Addiction is a disease that affects millions of individuals worldwide, but it often doesn’t arrive alone. More than half of all individuals seeking treatment for a substance use disorder are also affected by dual diagnosis or co-occurring concerns. Known as a dual diagnosis, these patients face unique challenges and obstacles in recovery. Co-occurring disorders play a significant role in addiction and patients with interwoven disorders require treatment that encompasses their physical, emotional and psychological needs to truly begin to heal.
Substance use and co-occurring disorders are closely linked. Individuals with co-occurring disorders will often self-medication with drugs or alcohol in an attempt to mask or alleviate their psychiatric symptoms. While this may provide temporary relief, their symptoms often worsen as addiction takes hold and begins to erode their overall quality of life. The cycle of addiction is chaotic and unstable, exacerbating existing co-occurring concerns and moving patients further away from a sense of wellness, stability and balance.
In addition to worsening existing psychiatric issues, drugs or alcohol may also trigger the onset of new or latent co-occurring conditions. Repeated exposure to illicit substances has detrimental effects on the brain, altering neurochemical balances that can lead to depression, anxiety, paranoia and more. Some of the most common co-occurring disorders include:
Depression is one of the most recognized and diagnosed co-occurring disorders, affecting people from all walks of life. Depression is a mood disorder that influences one’s thoughts, feelings and emotions. It is primarily characterized by persistent and debilitating periods of sadness and emptiness but is also accompanied by a lack of energy, anxiousness, lack of interest in hobbies and other activities, difficulty concentrating, disrupted sleeping and eating patterns, suicidal ideations and feeling lost or helpless.
Although many people feel some or all of these symptoms at some time, depression is a chronic disorder that negatively impacts various aspects of life such as work, school and personal relationships.
Anxiety disorders are a group of co-occurring concerns that cause feelings of extreme stress, anxiousness, worry and fear severe enough to interfere with daily life.
The symptoms caused by anxiety disorders are different from the anxious feelings we all occasionally experience — they create an extreme amount of distress that negatively impacts an individual’s health and quality of life.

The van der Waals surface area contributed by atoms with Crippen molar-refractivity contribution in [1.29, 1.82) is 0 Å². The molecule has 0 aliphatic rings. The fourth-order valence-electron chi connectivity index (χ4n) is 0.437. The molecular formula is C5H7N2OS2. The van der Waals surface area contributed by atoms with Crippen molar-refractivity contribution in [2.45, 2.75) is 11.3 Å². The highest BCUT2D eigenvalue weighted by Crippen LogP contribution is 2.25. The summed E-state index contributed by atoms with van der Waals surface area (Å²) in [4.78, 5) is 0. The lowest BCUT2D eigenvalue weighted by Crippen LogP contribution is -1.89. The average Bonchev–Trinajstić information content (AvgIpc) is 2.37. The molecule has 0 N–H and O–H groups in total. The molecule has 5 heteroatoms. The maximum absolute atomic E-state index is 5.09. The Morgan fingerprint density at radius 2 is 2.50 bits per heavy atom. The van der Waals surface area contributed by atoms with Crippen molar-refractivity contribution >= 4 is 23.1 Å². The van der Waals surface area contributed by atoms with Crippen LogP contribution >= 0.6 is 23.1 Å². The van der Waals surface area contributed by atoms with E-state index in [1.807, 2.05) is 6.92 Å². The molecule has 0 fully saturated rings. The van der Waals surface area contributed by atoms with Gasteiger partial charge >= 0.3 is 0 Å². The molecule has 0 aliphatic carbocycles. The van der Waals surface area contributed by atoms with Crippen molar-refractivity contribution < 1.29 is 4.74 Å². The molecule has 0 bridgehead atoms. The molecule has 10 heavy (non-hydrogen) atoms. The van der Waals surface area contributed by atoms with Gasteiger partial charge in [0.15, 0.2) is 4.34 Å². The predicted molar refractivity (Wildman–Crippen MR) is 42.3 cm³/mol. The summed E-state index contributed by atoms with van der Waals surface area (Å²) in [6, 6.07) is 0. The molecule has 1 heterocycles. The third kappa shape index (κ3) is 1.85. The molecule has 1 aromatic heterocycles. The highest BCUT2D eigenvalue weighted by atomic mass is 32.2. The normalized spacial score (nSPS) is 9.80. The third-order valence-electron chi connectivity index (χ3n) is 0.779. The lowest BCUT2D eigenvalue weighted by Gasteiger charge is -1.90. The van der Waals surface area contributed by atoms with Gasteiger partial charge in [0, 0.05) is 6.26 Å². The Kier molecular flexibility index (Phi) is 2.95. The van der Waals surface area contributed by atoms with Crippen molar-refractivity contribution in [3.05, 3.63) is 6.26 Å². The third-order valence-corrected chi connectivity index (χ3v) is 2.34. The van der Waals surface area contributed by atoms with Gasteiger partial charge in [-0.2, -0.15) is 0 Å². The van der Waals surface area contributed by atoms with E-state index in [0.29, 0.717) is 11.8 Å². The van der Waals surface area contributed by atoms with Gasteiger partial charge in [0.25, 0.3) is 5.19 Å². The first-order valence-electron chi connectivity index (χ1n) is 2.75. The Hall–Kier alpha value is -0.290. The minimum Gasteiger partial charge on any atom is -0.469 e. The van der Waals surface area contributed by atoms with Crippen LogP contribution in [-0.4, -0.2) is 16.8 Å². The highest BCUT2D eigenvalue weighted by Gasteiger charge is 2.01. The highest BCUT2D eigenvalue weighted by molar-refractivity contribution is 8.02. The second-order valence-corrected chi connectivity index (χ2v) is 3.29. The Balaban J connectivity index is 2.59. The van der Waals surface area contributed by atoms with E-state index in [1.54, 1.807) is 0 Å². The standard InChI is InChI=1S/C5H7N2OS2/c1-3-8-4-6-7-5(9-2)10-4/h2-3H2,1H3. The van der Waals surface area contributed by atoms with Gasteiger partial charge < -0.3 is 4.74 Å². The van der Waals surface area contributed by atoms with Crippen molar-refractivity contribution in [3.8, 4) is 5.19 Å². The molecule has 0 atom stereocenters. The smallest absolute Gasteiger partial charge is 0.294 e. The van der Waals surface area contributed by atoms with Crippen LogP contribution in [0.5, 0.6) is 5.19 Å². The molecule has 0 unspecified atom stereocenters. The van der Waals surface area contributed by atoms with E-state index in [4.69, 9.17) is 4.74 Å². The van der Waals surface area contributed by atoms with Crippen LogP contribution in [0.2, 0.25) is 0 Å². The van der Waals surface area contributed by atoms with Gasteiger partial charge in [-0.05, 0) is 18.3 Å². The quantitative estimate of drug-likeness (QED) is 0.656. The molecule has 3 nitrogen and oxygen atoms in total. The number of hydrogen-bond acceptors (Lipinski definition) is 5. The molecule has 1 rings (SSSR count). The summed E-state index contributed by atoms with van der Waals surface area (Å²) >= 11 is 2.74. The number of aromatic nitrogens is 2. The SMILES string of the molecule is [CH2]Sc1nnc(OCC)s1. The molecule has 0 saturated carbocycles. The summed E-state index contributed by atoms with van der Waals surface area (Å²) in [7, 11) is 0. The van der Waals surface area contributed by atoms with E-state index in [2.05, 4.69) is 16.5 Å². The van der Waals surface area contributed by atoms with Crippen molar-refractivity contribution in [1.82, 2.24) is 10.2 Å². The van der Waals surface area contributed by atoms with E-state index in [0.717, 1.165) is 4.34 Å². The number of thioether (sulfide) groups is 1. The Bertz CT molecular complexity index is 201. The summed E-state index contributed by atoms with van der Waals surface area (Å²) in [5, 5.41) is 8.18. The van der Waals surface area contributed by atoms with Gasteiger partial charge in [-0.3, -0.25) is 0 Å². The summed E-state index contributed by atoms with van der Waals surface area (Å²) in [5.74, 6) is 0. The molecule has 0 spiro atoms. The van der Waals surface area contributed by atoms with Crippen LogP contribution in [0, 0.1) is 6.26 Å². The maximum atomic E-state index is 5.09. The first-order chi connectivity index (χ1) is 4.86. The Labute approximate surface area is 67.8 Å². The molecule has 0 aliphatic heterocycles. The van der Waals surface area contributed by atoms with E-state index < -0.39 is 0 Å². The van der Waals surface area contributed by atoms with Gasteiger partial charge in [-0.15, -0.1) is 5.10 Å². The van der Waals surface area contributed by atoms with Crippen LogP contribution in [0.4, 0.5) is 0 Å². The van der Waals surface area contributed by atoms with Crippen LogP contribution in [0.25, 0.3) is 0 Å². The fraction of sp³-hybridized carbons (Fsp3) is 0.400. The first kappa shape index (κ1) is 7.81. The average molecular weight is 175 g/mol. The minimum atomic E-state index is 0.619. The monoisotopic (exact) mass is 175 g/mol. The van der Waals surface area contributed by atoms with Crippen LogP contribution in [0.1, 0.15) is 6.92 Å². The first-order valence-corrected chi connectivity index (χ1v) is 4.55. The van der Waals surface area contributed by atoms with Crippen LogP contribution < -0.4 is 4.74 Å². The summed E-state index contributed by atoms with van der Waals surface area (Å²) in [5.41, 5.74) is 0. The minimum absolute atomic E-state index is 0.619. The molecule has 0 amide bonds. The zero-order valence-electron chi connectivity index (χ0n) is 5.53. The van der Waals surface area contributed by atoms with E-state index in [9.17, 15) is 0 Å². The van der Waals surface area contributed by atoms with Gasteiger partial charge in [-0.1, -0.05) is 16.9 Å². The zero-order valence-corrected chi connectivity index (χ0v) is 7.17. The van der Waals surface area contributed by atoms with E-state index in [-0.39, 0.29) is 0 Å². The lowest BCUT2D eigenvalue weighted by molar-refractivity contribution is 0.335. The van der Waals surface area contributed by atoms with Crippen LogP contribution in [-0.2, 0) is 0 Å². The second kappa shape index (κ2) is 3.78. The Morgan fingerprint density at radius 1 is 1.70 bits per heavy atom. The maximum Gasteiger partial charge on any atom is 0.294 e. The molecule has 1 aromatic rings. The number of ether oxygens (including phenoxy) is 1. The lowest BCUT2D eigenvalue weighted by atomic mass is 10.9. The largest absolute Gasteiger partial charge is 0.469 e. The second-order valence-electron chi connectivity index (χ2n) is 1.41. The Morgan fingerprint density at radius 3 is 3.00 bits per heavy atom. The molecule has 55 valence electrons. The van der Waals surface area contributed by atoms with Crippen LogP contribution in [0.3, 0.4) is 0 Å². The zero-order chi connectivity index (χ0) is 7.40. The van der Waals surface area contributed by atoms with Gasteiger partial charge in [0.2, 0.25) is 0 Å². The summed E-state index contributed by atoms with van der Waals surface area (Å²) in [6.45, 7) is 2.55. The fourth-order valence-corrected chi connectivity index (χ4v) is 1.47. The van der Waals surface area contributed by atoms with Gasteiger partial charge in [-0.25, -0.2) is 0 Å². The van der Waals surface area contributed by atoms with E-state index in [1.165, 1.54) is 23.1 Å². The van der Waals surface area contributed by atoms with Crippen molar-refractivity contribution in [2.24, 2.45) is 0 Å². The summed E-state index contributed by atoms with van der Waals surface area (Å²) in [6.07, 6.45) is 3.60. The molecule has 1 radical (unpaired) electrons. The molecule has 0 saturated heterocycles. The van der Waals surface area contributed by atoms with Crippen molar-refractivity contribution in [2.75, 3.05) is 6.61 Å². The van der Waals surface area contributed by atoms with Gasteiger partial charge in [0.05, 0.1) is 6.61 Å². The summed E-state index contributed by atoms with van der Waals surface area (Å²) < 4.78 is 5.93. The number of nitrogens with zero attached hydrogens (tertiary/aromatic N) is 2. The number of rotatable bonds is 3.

POST-TRAUMATIC STRESS DISORDER (PTSD)
PTSD is a co-occurring disorder often triggered by distressing and terrifying events. Individuals who experience or witness trauma can be affected by it in many ways and may have difficulty adjusting and coping. Symptoms of PTSD often include nightmares, flashbacks, severe anxiety, depression and a fixation on the traumatic event.
The symptoms that people commonly experience are grouped into four different categories: avoidance, intrusive memories, adverse changes in one’s thinking and mood, and changes in both physical and emotional reactions. Symptoms often vary in intensity over time, but without proper treatment and care, they may worsen and cause significant disturbances to one’s life, relationships, career and more. Those with PTSD are also vulnerable to substance abuse disorders in an effort to alleviate and cope with their symptoms.
ATTENTION-DEFICIT HYPERACTIVITY DISORDER (ADHD)
ADHD is a co-occurring disorder that affects concentration, learning and behavior. Individuals affected by ADHD often have difficulty concentrating, sitting still, controlling impulsive behavior and staying organized. These symptoms can manifest in various ways and make it challenging to do well in school, maintain a steady job and manage their time responsibly. Those with ADHD may experience problems with addiction, self-esteem and personal relationships as a result, especially if their symptoms are untreated.
Bipolar is a brain disease that often causes significant changes in the mood, energy, and ability to function. It causes intense emotional states, known as mood episodes that can occur for days or weeks in length. There are two types of episodes: a “manic” episode (abnormally happy/elevated mood or irritable mood). The second type is a “depressive” episode (extremely sad mood).
The American Psychological Association defines trauma as “an emotional response to a terrible event like an accident, rape, or natural disaster.”
While that definition is narrow, it is generally accepted that trauma can occur to any form of an event that is physically or emotionally threatening or harmful.
CONTACT JOURNEY HILLSIDE TARZANA
At Journey Hillside Tarzana in Los Angeles, California, we provide high-quality care in a luxury setting to help patients achieve deep and lasting healing. Contact or call us today 877-414-1024 to learn more about our dual diagnosis treatment programs and how they can help.